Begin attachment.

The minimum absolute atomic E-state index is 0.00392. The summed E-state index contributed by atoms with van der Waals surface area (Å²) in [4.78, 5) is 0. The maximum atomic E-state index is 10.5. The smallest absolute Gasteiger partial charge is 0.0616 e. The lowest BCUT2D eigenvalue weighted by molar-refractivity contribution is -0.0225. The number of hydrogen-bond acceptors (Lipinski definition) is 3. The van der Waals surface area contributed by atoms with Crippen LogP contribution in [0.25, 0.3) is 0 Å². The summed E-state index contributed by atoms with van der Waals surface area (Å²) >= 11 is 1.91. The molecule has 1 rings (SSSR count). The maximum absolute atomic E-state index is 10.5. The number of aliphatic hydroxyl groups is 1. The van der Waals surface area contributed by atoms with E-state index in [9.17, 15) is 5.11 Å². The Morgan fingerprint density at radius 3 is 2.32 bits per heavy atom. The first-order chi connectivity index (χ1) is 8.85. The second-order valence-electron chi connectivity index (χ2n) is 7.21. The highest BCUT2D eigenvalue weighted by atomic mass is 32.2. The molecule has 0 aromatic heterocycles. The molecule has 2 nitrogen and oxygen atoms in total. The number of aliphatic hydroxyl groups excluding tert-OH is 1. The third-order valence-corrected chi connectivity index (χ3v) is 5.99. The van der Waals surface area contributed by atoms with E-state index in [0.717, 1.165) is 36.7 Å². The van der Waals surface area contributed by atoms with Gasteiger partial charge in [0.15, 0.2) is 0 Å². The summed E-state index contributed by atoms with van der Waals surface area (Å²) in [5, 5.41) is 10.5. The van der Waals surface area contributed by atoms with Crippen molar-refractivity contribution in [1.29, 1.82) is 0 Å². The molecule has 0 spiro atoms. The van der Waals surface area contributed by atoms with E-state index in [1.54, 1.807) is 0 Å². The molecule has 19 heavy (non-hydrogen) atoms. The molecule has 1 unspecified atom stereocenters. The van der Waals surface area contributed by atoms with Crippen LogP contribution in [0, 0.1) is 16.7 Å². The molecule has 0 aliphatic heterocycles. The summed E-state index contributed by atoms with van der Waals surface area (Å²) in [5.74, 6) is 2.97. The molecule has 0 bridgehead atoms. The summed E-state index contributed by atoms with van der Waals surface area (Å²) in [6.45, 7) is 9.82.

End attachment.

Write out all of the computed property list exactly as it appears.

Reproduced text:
The minimum absolute atomic E-state index is 0.00392. The summed E-state index contributed by atoms with van der Waals surface area (Å²) in [4.78, 5) is 0. The maximum atomic E-state index is 10.5. The smallest absolute Gasteiger partial charge is 0.0616 e. The lowest BCUT2D eigenvalue weighted by molar-refractivity contribution is -0.0225. The number of hydrogen-bond acceptors (Lipinski definition) is 3. The van der Waals surface area contributed by atoms with Crippen LogP contribution in [0.25, 0.3) is 0 Å². The summed E-state index contributed by atoms with van der Waals surface area (Å²) >= 11 is 1.91. The molecule has 1 rings (SSSR count). The maximum absolute atomic E-state index is 10.5. The number of aliphatic hydroxyl groups is 1. The van der Waals surface area contributed by atoms with E-state index in [9.17, 15) is 5.11 Å². The Morgan fingerprint density at radius 3 is 2.32 bits per heavy atom. The first-order chi connectivity index (χ1) is 8.85. The second-order valence-electron chi connectivity index (χ2n) is 7.21. The highest BCUT2D eigenvalue weighted by atomic mass is 32.2. The molecule has 0 aromatic heterocycles. The molecule has 2 nitrogen and oxygen atoms in total. The number of aliphatic hydroxyl groups excluding tert-OH is 1. The third-order valence-corrected chi connectivity index (χ3v) is 5.99. The van der Waals surface area contributed by atoms with E-state index in [0.717, 1.165) is 36.7 Å². The van der Waals surface area contributed by atoms with Gasteiger partial charge in [0.15, 0.2) is 0 Å². The summed E-state index contributed by atoms with van der Waals surface area (Å²) in [5, 5.41) is 10.5. The van der Waals surface area contributed by atoms with Crippen molar-refractivity contribution in [1.29, 1.82) is 0 Å². The molecule has 0 spiro atoms. The van der Waals surface area contributed by atoms with E-state index in [1.54, 1.807) is 0 Å². The molecule has 19 heavy (non-hydrogen) atoms. The molecule has 1 unspecified atom stereocenters. The van der Waals surface area contributed by atoms with Crippen LogP contribution in [0, 0.1) is 16.7 Å². The molecule has 0 aliphatic heterocycles. The summed E-state index contributed by atoms with van der Waals surface area (Å²) in [5.74, 6) is 2.97. The molecule has 0 bridgehead atoms. The summed E-state index contributed by atoms with van der Waals surface area (Å²) in [6.45, 7) is 9.82.